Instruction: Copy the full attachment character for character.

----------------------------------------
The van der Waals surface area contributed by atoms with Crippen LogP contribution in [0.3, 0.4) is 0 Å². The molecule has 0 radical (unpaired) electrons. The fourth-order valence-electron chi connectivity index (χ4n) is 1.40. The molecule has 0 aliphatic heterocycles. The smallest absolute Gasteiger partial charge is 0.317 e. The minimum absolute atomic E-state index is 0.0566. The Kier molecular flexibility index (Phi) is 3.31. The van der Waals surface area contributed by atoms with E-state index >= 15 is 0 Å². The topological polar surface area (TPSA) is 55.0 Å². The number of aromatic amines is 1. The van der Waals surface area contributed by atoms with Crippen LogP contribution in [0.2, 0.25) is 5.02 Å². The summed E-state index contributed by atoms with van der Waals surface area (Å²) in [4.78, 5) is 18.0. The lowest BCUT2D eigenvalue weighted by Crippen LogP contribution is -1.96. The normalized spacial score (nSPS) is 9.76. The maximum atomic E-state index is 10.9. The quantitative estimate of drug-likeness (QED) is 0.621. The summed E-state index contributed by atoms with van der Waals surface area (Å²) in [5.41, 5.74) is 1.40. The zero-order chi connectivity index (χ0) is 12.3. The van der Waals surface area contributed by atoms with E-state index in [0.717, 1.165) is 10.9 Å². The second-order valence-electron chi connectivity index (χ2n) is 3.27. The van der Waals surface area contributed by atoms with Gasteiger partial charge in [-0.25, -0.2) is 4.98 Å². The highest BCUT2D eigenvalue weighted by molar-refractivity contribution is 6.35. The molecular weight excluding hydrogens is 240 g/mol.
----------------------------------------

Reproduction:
The van der Waals surface area contributed by atoms with Crippen LogP contribution in [0.3, 0.4) is 0 Å². The molecule has 0 radical (unpaired) electrons. The fourth-order valence-electron chi connectivity index (χ4n) is 1.40. The molecule has 0 aliphatic heterocycles. The smallest absolute Gasteiger partial charge is 0.317 e. The minimum absolute atomic E-state index is 0.0566. The Kier molecular flexibility index (Phi) is 3.31. The van der Waals surface area contributed by atoms with E-state index >= 15 is 0 Å². The topological polar surface area (TPSA) is 55.0 Å². The number of aromatic amines is 1. The van der Waals surface area contributed by atoms with Crippen LogP contribution in [0.2, 0.25) is 5.02 Å². The summed E-state index contributed by atoms with van der Waals surface area (Å²) in [4.78, 5) is 18.0. The lowest BCUT2D eigenvalue weighted by Crippen LogP contribution is -1.96. The normalized spacial score (nSPS) is 9.76. The maximum atomic E-state index is 10.9. The quantitative estimate of drug-likeness (QED) is 0.621. The summed E-state index contributed by atoms with van der Waals surface area (Å²) in [5.41, 5.74) is 1.40. The zero-order chi connectivity index (χ0) is 12.3. The van der Waals surface area contributed by atoms with E-state index in [0.717, 1.165) is 10.9 Å². The second-order valence-electron chi connectivity index (χ2n) is 3.27. The van der Waals surface area contributed by atoms with Gasteiger partial charge in [-0.25, -0.2) is 4.98 Å². The highest BCUT2D eigenvalue weighted by molar-refractivity contribution is 6.35. The molecular weight excluding hydrogens is 240 g/mol.